March 6-8, 2019
University of San Diego

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Thursday, March 7

10:00am PST

Her Place in the World: Educational Opportunity for Incarcerated Young People
Prison dehumanizes, not as a side effect but as a central function. A child who is forcibly removed from home and society and placed inside a cage receives a powerful message about herself and her place in the world.
(Nell Bernstein, Burning Down the House: The End of Juvenile Prison, p.33)

On any given day in this country, 60,000 people under the age of 18 are incarcerated in detention, jails and prisons. By locking kids away, we are taking away their identity, their freedom, and minimizing their existence.  What could it look like if we did things differently? What if we could send a different and more hopeful message to young people who are locked up? What, if anything, is the role of colleges and universities, especially public institutions, to those in local juvenile detention centers, jails and prisons? In keeping with the conference theme, this session will examine how we can reach beyond barriers, and in this case, physical barriers of steel doors and razor wire, to think more inclusively about our work.

avatar for Deborah Smith Arthur

Deborah Smith Arthur

2019 Engaged Scholar Award Recipient, Portland State University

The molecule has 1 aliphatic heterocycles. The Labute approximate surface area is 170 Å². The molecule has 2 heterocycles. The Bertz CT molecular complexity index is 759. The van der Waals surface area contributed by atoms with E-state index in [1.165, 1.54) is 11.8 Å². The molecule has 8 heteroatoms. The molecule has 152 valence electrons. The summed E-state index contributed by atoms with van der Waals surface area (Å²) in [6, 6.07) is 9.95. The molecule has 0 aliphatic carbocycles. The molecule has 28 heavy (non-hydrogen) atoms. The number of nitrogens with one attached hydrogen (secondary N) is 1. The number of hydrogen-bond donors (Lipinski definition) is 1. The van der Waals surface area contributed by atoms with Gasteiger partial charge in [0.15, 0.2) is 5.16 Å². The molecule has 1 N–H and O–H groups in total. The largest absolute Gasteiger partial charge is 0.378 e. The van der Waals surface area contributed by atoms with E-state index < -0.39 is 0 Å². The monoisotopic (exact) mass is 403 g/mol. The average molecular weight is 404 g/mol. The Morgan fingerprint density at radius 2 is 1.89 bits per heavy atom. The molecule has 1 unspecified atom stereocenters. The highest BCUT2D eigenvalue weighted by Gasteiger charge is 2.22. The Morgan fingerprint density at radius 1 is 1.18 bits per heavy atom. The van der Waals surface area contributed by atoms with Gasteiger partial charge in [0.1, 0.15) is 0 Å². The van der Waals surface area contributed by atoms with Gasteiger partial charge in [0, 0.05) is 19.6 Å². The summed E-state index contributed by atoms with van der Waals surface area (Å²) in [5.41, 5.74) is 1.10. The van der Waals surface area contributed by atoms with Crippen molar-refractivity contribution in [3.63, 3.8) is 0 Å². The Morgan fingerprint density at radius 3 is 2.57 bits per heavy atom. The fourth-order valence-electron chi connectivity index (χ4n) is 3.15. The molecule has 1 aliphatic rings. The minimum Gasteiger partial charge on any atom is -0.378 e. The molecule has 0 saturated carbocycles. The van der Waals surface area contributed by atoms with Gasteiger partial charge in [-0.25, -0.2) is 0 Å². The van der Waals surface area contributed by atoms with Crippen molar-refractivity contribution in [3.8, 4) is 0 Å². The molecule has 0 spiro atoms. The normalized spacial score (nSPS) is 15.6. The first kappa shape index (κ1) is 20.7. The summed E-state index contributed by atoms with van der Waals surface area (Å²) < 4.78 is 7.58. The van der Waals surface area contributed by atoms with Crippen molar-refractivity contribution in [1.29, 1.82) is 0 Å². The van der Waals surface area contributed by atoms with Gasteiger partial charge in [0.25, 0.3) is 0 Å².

Deborah Smith Arthur, JD., is a vigorous and steadfast advocate for youth justice and for promoting educational access for people who are incarcerated and formerly incarcerated. Her teaching at Portland State University over the past 15 years has revolved around community based learning... Read More →

Thursday March 7, 2019 10:00am - 11:10am PST

10:00am PST

Using the SLQAT, A Research-Based Tool for Supporting and Determining the Quality of Service-Learning Courses
Through guided use of the tool, this interactive workshop will introduce attendees to the rationale, development, and potential uses of the Service-Learning Quality Assessment Tool (SLQAT), developed by researchers from the University of Georgia and the University of Minnesota. Research has identified many best practices for developing and teaching service-learning courses. However, our field has lacked a consistent, standardized tool for assessing whether a given course incorporates the essential elements; the SLQAT was developed in response to this need. The SLQAT has 28 "Essential Elements" which are important for quality student learning outcomes in academic service-learning courses from any discipline, and can be used for research purposes as well as for faculty development and course construction. After an overview of the process, decisions, and development of the SLQAT, the session engages participants in reviewing and using the tool, and in how to reliability rate key elements. Workshop participants will use the SLQAT with a sample course, and will be invited to provide feedback on the protocols, instrument, and potential uses on their campus, including participation in the next stage of piloting.


Andrew Furco

Associate Vice President/Professor, University of Minnesota